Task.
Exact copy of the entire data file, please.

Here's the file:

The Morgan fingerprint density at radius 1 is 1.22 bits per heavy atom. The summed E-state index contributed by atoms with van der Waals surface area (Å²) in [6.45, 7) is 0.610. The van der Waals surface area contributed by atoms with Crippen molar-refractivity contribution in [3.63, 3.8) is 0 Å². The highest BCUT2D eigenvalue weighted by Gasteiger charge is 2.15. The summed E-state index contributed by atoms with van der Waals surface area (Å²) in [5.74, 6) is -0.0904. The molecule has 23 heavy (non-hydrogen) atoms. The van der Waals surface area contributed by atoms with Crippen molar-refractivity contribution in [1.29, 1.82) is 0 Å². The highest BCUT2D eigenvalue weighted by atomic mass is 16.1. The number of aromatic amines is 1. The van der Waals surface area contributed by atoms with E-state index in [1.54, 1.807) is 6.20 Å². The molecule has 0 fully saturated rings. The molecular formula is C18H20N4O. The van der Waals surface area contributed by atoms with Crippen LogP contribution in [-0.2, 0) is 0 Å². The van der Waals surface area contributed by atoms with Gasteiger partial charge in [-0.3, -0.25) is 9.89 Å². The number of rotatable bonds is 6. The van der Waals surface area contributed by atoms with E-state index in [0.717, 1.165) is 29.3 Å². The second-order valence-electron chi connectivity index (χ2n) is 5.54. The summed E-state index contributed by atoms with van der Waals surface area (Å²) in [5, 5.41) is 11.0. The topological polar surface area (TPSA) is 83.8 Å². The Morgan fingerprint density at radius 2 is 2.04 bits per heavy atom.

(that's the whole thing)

The Morgan fingerprint density at radius 1 is 1.22 bits per heavy atom. The summed E-state index contributed by atoms with van der Waals surface area (Å²) in [6.45, 7) is 0.610. The van der Waals surface area contributed by atoms with Crippen molar-refractivity contribution in [3.63, 3.8) is 0 Å². The highest BCUT2D eigenvalue weighted by Gasteiger charge is 2.15. The summed E-state index contributed by atoms with van der Waals surface area (Å²) in [5.74, 6) is -0.0904. The molecule has 23 heavy (non-hydrogen) atoms. The van der Waals surface area contributed by atoms with Crippen molar-refractivity contribution in [1.29, 1.82) is 0 Å². The highest BCUT2D eigenvalue weighted by atomic mass is 16.1. The number of aromatic amines is 1. The van der Waals surface area contributed by atoms with E-state index in [1.54, 1.807) is 6.20 Å². The molecule has 0 fully saturated rings. The molecular formula is C18H20N4O. The van der Waals surface area contributed by atoms with Crippen LogP contribution in [-0.2, 0) is 0 Å². The van der Waals surface area contributed by atoms with Gasteiger partial charge in [-0.3, -0.25) is 9.89 Å². The number of rotatable bonds is 6. The van der Waals surface area contributed by atoms with E-state index in [0.717, 1.165) is 29.3 Å². The second-order valence-electron chi connectivity index (χ2n) is 5.54. The summed E-state index contributed by atoms with van der Waals surface area (Å²) in [5, 5.41) is 11.0. The topological polar surface area (TPSA) is 83.8 Å². The Morgan fingerprint density at radius 2 is 2.04 bits per heavy atom.